Menzies' mission is to impress upon the British high command the perilous situation in the Pacific Theater. He wants better defenses in Singapore and more wartime industry sited in Australia. The timing of the trip is striking, coinciding with the battles of Australian troops in North Africa.
German/Spanish Relations: The Germans remain optimistic that they can convince the Spanish leader Francisco Franco to join the Axis. Foreign Minister Ribbentrop gets involved in this effort, which so far has gone nowhere and which shows no signs of changing Franco's attitude of military neutrality.
|Some unknown person in Seattle, Washington owns this classic Plymouth Army P11 staff car of 1941 and appears to keep it driveable. There's another classic military vehicle in the driveway, so someone is really into World War II-era vehicles. (Photo: Ryan Haarsager).|
is believed easily possible that hostilities would be initiated by a surprise attack upon the fleet or the naval base at Pearl Harbor.Knox foresees "inherent possibilities of a major disaster" and lists the following "dangers envisaged in order of their importance and probability," to wit:
air attackKnox suggests that army and navy plans be coordinated in the event of such an air raid against Hawaii.
torpedo plane attack
bombardment by gunfire.
|The Jackson, Mississippi Daily News, 24 January 1941.|
Indochina: Thai bombers raid the French airbase at Angkor, Cambodia, near Siem Riep. This is the final battle of the conflict.
At this point, the Japanese decide they have seen enough squabbling over territory they covet, so they step in as mediators. The Thais accept Japanese mediation in the conflict with the French colonial administrators despite US warnings that the Japanese are simply managing events for their own benefit. The two parties, Thailand and Vichy France, enter into negotiations on Japanese cruiser Vatori, which arrives in Saigon on or about this date. Naturally, the Japanese have a seat at the table and guide things to benefit the Thais.
Antarctica: USMS North Star, an Arctic supply ship, arrives to pick up the crew of Admiral Richard E. Byrd's third expedition to Antarctica at West Base.
Holocaust: A ghetto is opened in Sochaczew, Poland, with the Jews having to leave their homes in the town and get to the ghetto within 24 hours. The Judenrat provides ten carts for 2000 people, limiting to the extreme the number of personal possessions that families can take. Many notice the actions of the Judenrat, whose members appropriate for themselves and their families the best lodgings and manage to travel more comfortably.
Future History: Today is quite a day in the world of music, though nobody will realize if for about 30 years.
Neil Leslie Diamond is born in Brooklyn, New York. He attends Erasmus Hall High School, where one of his classmates is Barbra Streisand. On his 16th birthday, Neil receives a guitar as a gift, and he develops a love for singing at a summer camp in upstate New York. He begins writing poetry to pick up girls, and this informs his music, and he begins writing songs. Sunbeam Music Publishing offers him a temporary job writing songs, so he drops out of NYU. However, he is not retained after the temporary gig ends, so he begins recording demos. He writes several hit songs recorded by The Monkees, including "I'm a Believer," "A Little Bit Me, a Little Bit You," and others. Other big artists like Elvis Presley begin recording his songs, and he begins to establish himself as a performer as well. After signing with Uni (Universal) Records in 1968, he gains some traction performing, and in 1969 begins a string of major hits with "Sweet Caroline." He becomes one of the top performers of the '70s, and turns to films in 1980 with "The Jazz Singer." His song "Heartlight" inspired by the hit movie "E.T. The Extra-Terrestrial" in 1982 becomes a huge hit. Neil Diamond remains a household name and continues to perform.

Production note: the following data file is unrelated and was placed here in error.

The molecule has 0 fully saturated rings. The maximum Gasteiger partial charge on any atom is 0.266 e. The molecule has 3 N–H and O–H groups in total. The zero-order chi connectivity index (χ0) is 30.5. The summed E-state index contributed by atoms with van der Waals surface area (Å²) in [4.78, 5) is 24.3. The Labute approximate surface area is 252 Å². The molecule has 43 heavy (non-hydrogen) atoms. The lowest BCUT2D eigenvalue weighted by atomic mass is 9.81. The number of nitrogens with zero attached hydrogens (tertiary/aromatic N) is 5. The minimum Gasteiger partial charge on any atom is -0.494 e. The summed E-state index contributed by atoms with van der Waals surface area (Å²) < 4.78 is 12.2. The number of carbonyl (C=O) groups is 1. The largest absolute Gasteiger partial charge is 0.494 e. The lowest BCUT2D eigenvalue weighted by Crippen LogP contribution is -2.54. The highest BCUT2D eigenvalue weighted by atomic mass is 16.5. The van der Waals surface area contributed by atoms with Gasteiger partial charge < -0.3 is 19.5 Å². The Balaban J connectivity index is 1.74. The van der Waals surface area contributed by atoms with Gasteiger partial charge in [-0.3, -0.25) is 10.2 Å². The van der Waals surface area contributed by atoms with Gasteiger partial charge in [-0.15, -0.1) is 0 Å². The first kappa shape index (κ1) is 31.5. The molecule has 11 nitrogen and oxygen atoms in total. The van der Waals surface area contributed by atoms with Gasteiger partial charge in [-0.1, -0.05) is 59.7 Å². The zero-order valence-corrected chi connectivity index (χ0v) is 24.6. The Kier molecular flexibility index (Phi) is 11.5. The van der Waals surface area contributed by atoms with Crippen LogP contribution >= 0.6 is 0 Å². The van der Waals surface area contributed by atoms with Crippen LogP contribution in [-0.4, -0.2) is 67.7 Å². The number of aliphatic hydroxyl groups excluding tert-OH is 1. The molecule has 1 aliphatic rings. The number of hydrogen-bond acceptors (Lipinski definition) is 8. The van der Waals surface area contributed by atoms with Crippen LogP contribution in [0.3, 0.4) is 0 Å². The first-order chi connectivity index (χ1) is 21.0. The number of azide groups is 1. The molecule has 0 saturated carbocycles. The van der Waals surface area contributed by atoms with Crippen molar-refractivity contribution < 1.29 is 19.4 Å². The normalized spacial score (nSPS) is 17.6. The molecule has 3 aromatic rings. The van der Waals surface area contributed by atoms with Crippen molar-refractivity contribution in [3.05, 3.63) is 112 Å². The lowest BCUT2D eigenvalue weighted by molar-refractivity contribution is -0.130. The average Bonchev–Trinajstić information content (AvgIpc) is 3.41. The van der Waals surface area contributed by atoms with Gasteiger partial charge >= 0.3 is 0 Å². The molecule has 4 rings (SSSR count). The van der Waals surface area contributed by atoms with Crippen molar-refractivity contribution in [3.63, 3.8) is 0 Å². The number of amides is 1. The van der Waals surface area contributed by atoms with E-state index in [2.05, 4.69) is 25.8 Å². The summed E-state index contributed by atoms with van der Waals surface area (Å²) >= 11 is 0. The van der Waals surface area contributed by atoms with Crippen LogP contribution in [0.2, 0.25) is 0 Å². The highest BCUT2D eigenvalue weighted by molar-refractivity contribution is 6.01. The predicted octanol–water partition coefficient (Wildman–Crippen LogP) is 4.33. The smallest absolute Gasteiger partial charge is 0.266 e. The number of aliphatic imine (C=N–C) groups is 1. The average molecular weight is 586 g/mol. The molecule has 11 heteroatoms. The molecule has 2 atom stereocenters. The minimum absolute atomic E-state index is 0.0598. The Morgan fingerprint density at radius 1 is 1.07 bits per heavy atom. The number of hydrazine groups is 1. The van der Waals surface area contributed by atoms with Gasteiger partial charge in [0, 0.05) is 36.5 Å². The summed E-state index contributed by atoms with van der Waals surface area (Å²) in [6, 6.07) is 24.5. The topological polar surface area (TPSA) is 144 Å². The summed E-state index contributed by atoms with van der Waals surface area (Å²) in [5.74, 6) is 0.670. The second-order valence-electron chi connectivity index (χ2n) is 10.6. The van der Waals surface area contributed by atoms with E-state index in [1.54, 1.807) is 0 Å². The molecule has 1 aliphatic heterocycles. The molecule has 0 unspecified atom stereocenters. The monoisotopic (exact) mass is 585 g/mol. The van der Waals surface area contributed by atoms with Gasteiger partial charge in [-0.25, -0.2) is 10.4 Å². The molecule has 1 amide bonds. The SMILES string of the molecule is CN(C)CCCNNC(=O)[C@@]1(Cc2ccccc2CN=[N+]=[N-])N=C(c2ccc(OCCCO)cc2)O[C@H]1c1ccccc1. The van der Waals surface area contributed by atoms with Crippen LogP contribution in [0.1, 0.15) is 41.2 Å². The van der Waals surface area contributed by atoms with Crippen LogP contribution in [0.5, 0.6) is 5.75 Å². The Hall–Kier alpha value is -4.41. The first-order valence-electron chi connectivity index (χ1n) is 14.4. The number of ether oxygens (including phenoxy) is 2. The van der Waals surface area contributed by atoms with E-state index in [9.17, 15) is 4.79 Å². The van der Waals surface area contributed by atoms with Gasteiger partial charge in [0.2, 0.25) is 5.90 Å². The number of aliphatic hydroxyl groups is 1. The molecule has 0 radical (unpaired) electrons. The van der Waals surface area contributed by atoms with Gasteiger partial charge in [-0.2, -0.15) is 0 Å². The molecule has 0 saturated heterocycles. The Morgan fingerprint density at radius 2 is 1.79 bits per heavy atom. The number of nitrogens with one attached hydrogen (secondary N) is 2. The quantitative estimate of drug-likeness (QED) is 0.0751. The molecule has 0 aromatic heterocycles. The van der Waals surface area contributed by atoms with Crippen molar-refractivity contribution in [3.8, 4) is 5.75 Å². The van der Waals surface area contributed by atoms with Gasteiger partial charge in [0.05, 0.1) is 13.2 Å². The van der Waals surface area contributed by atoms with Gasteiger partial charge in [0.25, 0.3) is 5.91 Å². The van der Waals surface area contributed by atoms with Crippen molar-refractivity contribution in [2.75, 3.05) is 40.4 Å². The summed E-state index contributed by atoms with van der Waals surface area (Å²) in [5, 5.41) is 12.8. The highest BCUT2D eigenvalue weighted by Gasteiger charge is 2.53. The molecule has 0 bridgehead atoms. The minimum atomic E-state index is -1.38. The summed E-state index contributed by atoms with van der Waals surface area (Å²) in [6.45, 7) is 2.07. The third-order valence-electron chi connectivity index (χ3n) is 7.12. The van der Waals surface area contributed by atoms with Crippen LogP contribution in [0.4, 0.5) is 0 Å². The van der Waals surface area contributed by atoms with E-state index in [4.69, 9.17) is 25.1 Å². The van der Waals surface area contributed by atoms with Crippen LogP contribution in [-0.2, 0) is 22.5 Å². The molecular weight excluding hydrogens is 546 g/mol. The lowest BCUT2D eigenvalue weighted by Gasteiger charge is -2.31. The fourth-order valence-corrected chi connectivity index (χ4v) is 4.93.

Aaron Neville is born in New Orleans, Louisiana. Neville records with brothers Art, Charles and Cyril as The Neville Brothers, and later becomes a top solo act. His hit singles include "Tell it Like It Is," "Don't Know Much" with Linda Ronstadt, and "Everybody Plays the Fool," among many others. Aaron Neville continues to perform and release albums.
Michael Chapman is born in Leeds, Yorkshire, England. He becomes a professional musician, writing songs and performing in the "progressive music scene" in England. Chapman continues to perform and has recorded over 40 albums to date.
|Destroyers USS Butler and Gherardi under construction at the Philadelphia Navy Yard, 24 January 1941.|
January 1941January 1, 1941: Muselier Arrested
January 2, 1941: Camp Categories
January 3, 1941: Liberty Ships
January 4, 1941: Aussies Take Bardia
January 5, 1941: Amy Johnson Perishes
January 6, 1941: Four Freedoms
January 7, 1941: Pearl Harbor Plans
January 8, 1941: Billions For Defense
January 9, 1941: Lancasters
January 10, 1941: Malta Convoy Devastation
January 11, 1941: Murzuk Raid
January 12, 1941: Operation Rhubarb
January 13, 1941: Plymouth Blitzed
January 14, 1941: V for Victory
January 15, 1941: Haile Selassie Returns
January 16, 1941: Illustrious Blitz
January 17, 1941: Koh Chang Battle
January 18, 1941: Luftwaffe Pounds Malta
January 19, 1941: East African Campaign Begins
January 20, 1941: Roosevelt 3rd Term
January 21, 1941: Attack on Tobruk
January 22, 1941: Tobruk Falls
January 23, 1941: Pogrom in Bucharest
January 24, 1941: Tank Battle in Libya
January 25, 1941: Panjiayu Tragedy
January 26, 1941: Churchill Working Hard
January 27, 1941: Grew's Warning
January 28, 1941: Ho Chi Minh Returns
January 29, 1941: US Military Parley With Great Britain
January 30, 1941: Derna Taken
January 31, 1941: LRDG Battered